“There are more things in heaven and earth, than are dreamt of in your philosophy.”
– William Shakespeare, Hamlet
The words of the great playwright have been in my mind all week, not only because of my trip to the place where he was born and is buried, but also because, to me, these lines from Hamlet have always seemed to describe science particularly well. The past couple of weeks have been busy with so many experiments going on! While I was busy, spring arrived at Harper Adams University, which means sunshine, wildflowers, and lambs have appeared on campus, bringing new life and that feeling of excitement that comes with the beginning of a new field season.
This week we took measurements of plant water status during drought after the plants had been treated with film antitranspirants. The antitranspirants used in this study are the same ones that were used in the wheat experiment that we participated in at the National Plant Phenomics Centre a few weeks back, but this time they were applied to oilseed rape (Brassica napus). As I mentioned in my last post, these experiments are evaluating the application of antitranspirants as a management strategy to improve plant water use under drought conditions. To determine if the antitranspirants are working as they should in the various crops we are studying, we must figure out how much water the plants are using, losing, and retaining during a drought period. There are many ways to quantify these water-use characteristics, including measuring soil moisture or transpiration.
In the experiment this week, we were measuring the water content of the leaves, also known as leaf relative water content (RWC). In the photo above you can see one of the researchers at HAU taking a sample of a leaf for this measurement. In this protocol, the leaf sample is weighed before and after soaking it in distilled water, and then again after being dried in an oven. RWC can then be calculated to give researchers an idea of how much water the leaf contains compared to the maximum amount of water it could contain. These measurements will tell us if film antitranspirants can benefit plants by helping them retain more water in their leaves during a drought.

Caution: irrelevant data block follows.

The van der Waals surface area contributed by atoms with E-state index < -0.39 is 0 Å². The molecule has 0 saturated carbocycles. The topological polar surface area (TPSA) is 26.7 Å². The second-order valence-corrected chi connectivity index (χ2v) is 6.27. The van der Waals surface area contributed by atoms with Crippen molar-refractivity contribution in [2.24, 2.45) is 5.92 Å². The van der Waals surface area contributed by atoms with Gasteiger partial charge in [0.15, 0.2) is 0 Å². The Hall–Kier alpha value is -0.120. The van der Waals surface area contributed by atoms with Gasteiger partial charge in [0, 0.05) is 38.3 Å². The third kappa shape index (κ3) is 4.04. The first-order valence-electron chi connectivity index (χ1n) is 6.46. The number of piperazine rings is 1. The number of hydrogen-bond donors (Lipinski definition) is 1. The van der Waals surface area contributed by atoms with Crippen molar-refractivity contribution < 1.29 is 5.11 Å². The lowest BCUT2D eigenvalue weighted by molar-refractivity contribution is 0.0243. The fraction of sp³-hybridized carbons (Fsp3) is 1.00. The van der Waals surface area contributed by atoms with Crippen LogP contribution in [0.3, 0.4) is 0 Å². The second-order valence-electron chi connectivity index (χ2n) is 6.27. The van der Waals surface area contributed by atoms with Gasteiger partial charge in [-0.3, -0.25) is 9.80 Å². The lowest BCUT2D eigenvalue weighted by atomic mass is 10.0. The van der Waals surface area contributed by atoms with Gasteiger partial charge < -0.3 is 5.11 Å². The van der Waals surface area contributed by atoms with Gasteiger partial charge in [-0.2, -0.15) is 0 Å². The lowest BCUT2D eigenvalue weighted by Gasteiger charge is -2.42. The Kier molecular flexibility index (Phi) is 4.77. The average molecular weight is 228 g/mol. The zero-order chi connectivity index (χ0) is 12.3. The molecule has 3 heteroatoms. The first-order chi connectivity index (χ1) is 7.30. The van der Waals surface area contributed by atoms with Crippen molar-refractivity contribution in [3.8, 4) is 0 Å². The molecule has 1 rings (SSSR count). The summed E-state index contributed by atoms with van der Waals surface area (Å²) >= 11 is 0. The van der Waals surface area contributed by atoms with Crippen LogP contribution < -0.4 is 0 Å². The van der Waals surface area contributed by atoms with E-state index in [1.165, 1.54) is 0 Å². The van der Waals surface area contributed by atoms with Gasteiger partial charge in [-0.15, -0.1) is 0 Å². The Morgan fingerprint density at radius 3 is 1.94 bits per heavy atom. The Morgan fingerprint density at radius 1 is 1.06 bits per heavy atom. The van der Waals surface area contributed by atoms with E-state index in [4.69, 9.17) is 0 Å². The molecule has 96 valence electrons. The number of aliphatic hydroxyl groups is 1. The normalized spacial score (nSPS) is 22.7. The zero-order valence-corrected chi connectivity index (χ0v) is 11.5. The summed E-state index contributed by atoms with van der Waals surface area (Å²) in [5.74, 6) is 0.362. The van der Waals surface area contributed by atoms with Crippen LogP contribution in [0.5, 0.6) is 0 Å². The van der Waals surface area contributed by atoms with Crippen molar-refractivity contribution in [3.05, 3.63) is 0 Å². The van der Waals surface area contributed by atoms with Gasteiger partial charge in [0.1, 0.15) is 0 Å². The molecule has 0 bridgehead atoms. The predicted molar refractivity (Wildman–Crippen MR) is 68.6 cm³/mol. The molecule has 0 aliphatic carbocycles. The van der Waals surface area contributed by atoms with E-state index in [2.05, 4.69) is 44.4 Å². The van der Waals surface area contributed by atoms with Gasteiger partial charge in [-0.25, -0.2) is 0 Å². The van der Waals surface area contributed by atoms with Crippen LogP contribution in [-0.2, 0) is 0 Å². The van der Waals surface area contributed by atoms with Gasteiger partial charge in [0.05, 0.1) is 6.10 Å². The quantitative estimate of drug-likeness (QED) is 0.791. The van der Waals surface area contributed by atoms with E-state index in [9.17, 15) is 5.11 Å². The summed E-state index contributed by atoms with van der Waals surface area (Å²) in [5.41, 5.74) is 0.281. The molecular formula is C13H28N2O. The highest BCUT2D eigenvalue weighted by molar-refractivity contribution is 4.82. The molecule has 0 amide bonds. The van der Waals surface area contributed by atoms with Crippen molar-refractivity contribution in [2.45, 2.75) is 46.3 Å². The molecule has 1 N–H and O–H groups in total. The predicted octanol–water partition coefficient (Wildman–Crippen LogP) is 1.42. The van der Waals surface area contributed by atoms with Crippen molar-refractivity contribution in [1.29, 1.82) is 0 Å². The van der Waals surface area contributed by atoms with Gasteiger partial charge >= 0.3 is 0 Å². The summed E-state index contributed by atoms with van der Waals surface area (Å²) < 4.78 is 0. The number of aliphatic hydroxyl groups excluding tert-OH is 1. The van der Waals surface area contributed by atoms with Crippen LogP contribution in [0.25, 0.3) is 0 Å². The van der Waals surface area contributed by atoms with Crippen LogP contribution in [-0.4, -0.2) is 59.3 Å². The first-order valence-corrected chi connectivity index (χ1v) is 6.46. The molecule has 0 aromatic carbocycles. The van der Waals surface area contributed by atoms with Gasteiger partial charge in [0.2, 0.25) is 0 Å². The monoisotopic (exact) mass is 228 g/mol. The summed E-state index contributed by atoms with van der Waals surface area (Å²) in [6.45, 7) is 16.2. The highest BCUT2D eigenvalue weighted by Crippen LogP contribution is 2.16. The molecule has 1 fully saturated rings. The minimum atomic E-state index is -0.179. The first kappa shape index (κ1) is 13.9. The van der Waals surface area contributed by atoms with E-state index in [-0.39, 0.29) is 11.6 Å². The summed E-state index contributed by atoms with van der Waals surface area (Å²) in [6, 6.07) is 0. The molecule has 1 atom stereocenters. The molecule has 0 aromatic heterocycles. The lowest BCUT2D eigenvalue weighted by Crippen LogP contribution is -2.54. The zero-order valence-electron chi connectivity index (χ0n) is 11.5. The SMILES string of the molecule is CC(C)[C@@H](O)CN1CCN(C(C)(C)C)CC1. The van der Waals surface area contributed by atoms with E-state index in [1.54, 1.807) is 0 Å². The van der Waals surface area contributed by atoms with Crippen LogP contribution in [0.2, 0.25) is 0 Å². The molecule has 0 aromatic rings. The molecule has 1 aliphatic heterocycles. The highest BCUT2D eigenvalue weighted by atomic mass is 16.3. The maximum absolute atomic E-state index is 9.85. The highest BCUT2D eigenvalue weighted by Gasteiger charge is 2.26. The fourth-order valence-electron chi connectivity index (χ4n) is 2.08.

After so much activity in the greenhouse and lab, I took a break with some of the other international students at HAU to visit Stratford-upon-Avon, which is the town where William Shakespeare was born and is buried. Of course, traveling with students in agriculture meant we also couldn’t miss the Stratford-upon-Avon Butterfly Farm. We managed to spend a couple hours brushing up on our entomology and taking about a million pictures of all the beautiful and fascinating species that the farm hosts. The town is charming and a must-see whether you loved or hated the days spent in high school reading Romeo & Juliet, Hamlet, Macbeth, or Julius Caesar. Now that I’m back at HAU and working on my dissertation again, I can only hope that by visiting his house and grave, some of Shakespeare’s writing talent rubbed off on me!